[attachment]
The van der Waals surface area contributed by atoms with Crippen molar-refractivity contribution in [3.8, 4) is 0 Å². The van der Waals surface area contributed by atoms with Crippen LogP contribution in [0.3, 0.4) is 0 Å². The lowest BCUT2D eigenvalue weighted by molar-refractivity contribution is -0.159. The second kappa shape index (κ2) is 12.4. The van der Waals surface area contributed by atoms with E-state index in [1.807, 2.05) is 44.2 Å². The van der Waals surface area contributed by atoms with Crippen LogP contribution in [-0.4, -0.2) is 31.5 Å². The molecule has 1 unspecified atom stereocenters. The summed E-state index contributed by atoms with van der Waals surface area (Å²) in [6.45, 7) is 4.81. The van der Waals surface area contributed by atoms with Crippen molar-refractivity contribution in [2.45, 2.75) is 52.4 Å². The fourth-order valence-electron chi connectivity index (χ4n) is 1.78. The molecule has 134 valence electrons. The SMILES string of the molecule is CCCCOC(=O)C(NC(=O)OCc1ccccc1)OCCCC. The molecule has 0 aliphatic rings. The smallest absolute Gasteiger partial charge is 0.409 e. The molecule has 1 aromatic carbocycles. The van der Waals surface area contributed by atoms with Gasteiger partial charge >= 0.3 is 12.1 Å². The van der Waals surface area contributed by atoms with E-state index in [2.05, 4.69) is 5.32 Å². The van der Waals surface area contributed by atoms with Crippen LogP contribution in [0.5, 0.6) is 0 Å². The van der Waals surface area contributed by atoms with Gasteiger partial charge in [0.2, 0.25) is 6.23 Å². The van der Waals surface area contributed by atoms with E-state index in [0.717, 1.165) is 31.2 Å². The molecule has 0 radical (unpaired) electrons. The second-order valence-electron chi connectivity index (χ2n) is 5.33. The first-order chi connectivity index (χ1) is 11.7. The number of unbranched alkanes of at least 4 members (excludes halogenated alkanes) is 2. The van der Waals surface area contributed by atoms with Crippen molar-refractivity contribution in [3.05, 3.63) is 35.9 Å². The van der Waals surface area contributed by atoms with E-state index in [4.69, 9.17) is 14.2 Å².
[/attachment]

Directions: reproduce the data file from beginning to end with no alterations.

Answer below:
The van der Waals surface area contributed by atoms with Crippen molar-refractivity contribution in [3.8, 4) is 0 Å². The van der Waals surface area contributed by atoms with Crippen LogP contribution in [0.3, 0.4) is 0 Å². The lowest BCUT2D eigenvalue weighted by molar-refractivity contribution is -0.159. The second kappa shape index (κ2) is 12.4. The van der Waals surface area contributed by atoms with E-state index in [1.807, 2.05) is 44.2 Å². The van der Waals surface area contributed by atoms with Crippen LogP contribution in [-0.4, -0.2) is 31.5 Å². The molecule has 1 unspecified atom stereocenters. The summed E-state index contributed by atoms with van der Waals surface area (Å²) in [6.45, 7) is 4.81. The van der Waals surface area contributed by atoms with Crippen molar-refractivity contribution in [2.45, 2.75) is 52.4 Å². The fourth-order valence-electron chi connectivity index (χ4n) is 1.78. The molecule has 134 valence electrons. The SMILES string of the molecule is CCCCOC(=O)C(NC(=O)OCc1ccccc1)OCCCC. The molecule has 0 aliphatic rings. The smallest absolute Gasteiger partial charge is 0.409 e. The molecule has 1 aromatic carbocycles. The van der Waals surface area contributed by atoms with Gasteiger partial charge >= 0.3 is 12.1 Å². The van der Waals surface area contributed by atoms with E-state index in [2.05, 4.69) is 5.32 Å². The van der Waals surface area contributed by atoms with Crippen LogP contribution in [0.5, 0.6) is 0 Å². The van der Waals surface area contributed by atoms with Gasteiger partial charge in [0.2, 0.25) is 6.23 Å². The van der Waals surface area contributed by atoms with E-state index in [0.717, 1.165) is 31.2 Å². The molecule has 0 radical (unpaired) electrons. The second-order valence-electron chi connectivity index (χ2n) is 5.33. The first-order chi connectivity index (χ1) is 11.7. The number of unbranched alkanes of at least 4 members (excludes halogenated alkanes) is 2. The van der Waals surface area contributed by atoms with Crippen molar-refractivity contribution in [3.05, 3.63) is 35.9 Å². The van der Waals surface area contributed by atoms with E-state index in [4.69, 9.17) is 14.2 Å².